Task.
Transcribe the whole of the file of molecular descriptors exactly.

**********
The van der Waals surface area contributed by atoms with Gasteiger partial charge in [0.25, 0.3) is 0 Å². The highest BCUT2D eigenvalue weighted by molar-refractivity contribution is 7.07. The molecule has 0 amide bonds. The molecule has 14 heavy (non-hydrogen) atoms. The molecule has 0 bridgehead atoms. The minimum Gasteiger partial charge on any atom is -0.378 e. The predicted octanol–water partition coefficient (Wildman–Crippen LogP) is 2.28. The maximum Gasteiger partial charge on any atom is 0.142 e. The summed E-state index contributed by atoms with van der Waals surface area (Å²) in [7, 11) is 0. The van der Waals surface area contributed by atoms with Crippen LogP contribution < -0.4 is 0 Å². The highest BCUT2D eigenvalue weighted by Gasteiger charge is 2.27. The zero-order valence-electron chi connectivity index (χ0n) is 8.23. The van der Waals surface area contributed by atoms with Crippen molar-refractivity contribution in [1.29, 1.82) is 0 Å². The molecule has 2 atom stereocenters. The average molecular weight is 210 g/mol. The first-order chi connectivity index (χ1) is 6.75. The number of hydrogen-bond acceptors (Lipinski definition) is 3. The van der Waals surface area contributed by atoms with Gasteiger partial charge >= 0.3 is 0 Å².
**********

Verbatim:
The van der Waals surface area contributed by atoms with Gasteiger partial charge in [0.25, 0.3) is 0 Å². The highest BCUT2D eigenvalue weighted by molar-refractivity contribution is 7.07. The molecule has 0 amide bonds. The molecule has 14 heavy (non-hydrogen) atoms. The molecule has 0 bridgehead atoms. The minimum Gasteiger partial charge on any atom is -0.378 e. The predicted octanol–water partition coefficient (Wildman–Crippen LogP) is 2.28. The maximum Gasteiger partial charge on any atom is 0.142 e. The summed E-state index contributed by atoms with van der Waals surface area (Å²) in [7, 11) is 0. The van der Waals surface area contributed by atoms with Crippen LogP contribution < -0.4 is 0 Å². The highest BCUT2D eigenvalue weighted by Gasteiger charge is 2.27. The zero-order valence-electron chi connectivity index (χ0n) is 8.23. The van der Waals surface area contributed by atoms with Crippen molar-refractivity contribution in [1.29, 1.82) is 0 Å². The molecule has 2 atom stereocenters. The average molecular weight is 210 g/mol. The first-order chi connectivity index (χ1) is 6.75. The number of hydrogen-bond acceptors (Lipinski definition) is 3. The van der Waals surface area contributed by atoms with Gasteiger partial charge >= 0.3 is 0 Å².